Chrysanthos of Madytos (ca. 1770-1846), Gregory the Protopsaltes, and Chourmouzios the Archivist (called the Three Teachers) were responsible for a much-needed reform of the notation of Greek ecclesiastical music. Essentially, this work consisted of a simplification of the Byzantine musical symbols which, by the early 19th century, had become so complex and technical that only highly skilled chanters were able to interpret them correctly. Despite its numerous shortcomings the work of the three reformers is a landmark in the history of Greek Church music, since it introduced the system of neo-Byzantine music upon which are based the present-day chants of the Greek Orthodox Church.
Where is Byzantine notation used?
Generally, Byzantine notation is used in churches whose musical tradition is Byzantine chant, those near (or by people who are from churches near) Constantinople, generally the Greek Orthodox, the Church of Constantinople, the Church of Alexandria, the Antiochian Orthodox, and the Romanian Orthodox Church. The Serbian Orthodox use a slightly different system of music; the Russian Orthodox use what is essentially Western notation and music. In recent times, several churches in America have also begun using music in Byzantine notation, now that such music is available in English online from St. Anthony's Greek Orthodox Monastery (Florence, Arizona) and St. Gregory Palamas Monastery (Hayesville, Ohio). Also, it is worth mentioning that some Eastern Rite Catholics use Byzantine notation.
Compared with Western notation
Byzantine notation is very different from Western notation in most ways. The following comparison assumes familiarity with Western notation.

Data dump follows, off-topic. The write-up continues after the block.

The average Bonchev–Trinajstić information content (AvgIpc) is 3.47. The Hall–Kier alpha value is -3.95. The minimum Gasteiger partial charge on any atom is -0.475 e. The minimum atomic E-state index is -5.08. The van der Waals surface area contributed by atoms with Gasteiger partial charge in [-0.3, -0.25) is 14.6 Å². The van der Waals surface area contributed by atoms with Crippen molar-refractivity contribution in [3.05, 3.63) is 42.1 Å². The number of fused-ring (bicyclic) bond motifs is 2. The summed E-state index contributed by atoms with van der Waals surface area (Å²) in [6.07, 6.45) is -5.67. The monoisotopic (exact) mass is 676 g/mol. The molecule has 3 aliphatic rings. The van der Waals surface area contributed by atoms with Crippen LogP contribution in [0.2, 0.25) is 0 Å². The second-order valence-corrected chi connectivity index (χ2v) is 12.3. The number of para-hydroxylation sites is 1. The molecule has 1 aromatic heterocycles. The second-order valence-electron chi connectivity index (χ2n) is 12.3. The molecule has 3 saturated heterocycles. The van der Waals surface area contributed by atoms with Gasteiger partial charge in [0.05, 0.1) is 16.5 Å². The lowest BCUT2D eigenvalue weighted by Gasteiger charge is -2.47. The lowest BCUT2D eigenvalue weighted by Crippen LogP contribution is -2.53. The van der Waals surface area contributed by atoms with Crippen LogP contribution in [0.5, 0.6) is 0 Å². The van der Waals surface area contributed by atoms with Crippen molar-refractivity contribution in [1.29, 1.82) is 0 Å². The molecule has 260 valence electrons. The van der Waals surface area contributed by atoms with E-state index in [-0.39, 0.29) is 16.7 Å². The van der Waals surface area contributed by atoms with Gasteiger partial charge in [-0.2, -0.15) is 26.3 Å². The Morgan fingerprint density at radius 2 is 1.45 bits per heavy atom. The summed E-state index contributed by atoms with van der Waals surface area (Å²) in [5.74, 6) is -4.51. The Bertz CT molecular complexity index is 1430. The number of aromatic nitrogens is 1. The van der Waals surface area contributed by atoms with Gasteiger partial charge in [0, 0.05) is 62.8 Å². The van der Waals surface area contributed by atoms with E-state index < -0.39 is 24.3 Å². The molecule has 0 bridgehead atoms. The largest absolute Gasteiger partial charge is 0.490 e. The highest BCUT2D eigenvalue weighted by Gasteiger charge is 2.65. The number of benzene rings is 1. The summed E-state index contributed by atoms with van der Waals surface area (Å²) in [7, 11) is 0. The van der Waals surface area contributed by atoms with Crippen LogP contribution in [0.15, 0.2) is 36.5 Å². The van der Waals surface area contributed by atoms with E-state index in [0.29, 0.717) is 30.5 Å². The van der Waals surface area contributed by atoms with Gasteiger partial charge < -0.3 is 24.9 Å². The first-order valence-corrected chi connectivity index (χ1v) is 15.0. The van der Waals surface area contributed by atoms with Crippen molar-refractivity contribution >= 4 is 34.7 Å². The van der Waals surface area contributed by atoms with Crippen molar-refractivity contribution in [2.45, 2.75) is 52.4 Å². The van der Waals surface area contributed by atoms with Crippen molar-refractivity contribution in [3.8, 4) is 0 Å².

Western notation is based on a staff, where the pitch is determined by the location of the note with regard to the staff, regardless of the previous note. Byzantine notation, on the other hand, is relational; the note is dependent on the previous note and the symbol itself, which specifies the interval from the previous note.
While there are differences in speed and in whether a certain note should be flat or sharp in Western music, Byzantine music has this down to a (very complicated) artform, using certain tones which always have a specific note being sharp or flat.
One near-similarity is the scale. In Western music, Do (the start of the scale) corresponds to the Byzantine note Ni, which is a note below the start of the Byzantine scale.
Byzantine music has eight tones (or modes), sometimes associated with particular "moods" (though the notion that the music is designed to be emotional would certainly be distasteful to the saints who developed it). Also, much of Byzantine chanting can be done without use of written music, due to the use of original melodies (Greek, αυτόμελον) and improvisation. While there are tens of thousands of hymns in Byzantine music, they are all based on less than two hundred original melodies.
- Up-to-date List of Byzantine Music Links
- Reading Psalmodia An introduction to Modern Byantine Musical notation
- Psaltic Notes
- A Comparison of Byzantine and Western Music
- 10,000 Formulae of Byzantine Music in all 8 modes.
- The Divine Music Project from St. Anthony's Greek Orthodox Monastery (Florence, Arizona) with more than 3,000 pages of Byzantine music in English and Greek.
- Byzantine Chant Sheet Music Files
- eMatins from St. Gregory Palamas Monastery